At war with Aussie muppets

Martin Brown observes a campaign in crisis

Martin Brown


It won’t come as news to Idealog readers that creativity is the most important function of the advertising industry. So enough about creativity already—let’s talk about leadership.

I’ve been fortunate to have worked with some inspirational creative leaders. The sort of people who don’t have meetings about having meetings. The sort of people who have an idea and just do everything they possibly can to get it to bloody happen yesterday. In doing so, they inspire and fire up everyone around them, and things happen. Quickly. Now.

New Zealand is blessed in that there are quite a few of these leaders in our ideas industry. More than our fair share actually—people like Andrew Stone, Nick Baylis, Pete Moore, Paul Catmur, Mike O’Sullivan, David Walden, Richard Maddocks, Geoff Ross, Marty O’Halloran, Kim Thorp, Ollie Maisey, Roger MacDonnell, DNW, Mike Hutcheson and many others. As John Clarke (let’s give him an Order of NZ immediately; Helen didn’t give any away at Xmas and Lange’s is available) once wrote, “We don’t know how lucky we are, to live in New Zealand, we don’t know how lucky we are.” Especially given some of those names are really from Norf London, Sowf London, Dublin, Newcastle, Melbourne, Sydney and, in at least one case, a planet Hubble has yet to get a clear shot of.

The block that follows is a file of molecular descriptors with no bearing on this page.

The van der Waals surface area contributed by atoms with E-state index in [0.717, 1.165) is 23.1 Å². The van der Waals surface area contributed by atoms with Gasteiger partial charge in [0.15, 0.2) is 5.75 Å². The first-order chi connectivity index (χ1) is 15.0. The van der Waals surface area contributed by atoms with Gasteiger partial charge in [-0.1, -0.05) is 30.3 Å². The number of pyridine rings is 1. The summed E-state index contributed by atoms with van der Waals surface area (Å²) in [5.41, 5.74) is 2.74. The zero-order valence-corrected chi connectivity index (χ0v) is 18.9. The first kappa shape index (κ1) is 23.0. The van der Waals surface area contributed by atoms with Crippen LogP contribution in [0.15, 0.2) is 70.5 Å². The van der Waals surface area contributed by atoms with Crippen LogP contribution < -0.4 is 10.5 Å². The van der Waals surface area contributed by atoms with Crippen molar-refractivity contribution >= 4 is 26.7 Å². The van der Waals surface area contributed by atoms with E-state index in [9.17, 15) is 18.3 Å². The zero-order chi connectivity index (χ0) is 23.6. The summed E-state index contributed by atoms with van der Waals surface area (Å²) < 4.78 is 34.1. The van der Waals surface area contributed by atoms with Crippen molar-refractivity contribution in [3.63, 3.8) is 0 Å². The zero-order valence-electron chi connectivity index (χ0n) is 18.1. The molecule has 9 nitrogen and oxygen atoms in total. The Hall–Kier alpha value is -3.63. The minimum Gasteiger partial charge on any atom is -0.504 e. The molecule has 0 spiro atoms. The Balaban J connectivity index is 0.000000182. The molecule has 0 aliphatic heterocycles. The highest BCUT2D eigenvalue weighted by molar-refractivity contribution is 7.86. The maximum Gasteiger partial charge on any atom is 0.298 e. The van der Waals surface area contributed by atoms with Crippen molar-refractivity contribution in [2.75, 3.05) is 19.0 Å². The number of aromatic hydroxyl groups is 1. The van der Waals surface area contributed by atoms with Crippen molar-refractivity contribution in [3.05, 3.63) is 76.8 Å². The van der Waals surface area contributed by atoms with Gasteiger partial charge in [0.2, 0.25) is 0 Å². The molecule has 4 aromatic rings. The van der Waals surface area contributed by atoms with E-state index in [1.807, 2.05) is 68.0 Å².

I was pretty confident that I had this under control—how wrong could I be?

Fortunately for the local creative industry, these creative leaders choose to walk amongst us and inspire the many talented people living and thinking here.

This is an example of what I mean. IMHO, it’s the best email ever written by a ‘suit’ which is why I kept it and why I refer to it often when I’m feeling a little powerless. Yes, it was written by one of those people. Try to guess who.

The best suit email ever written.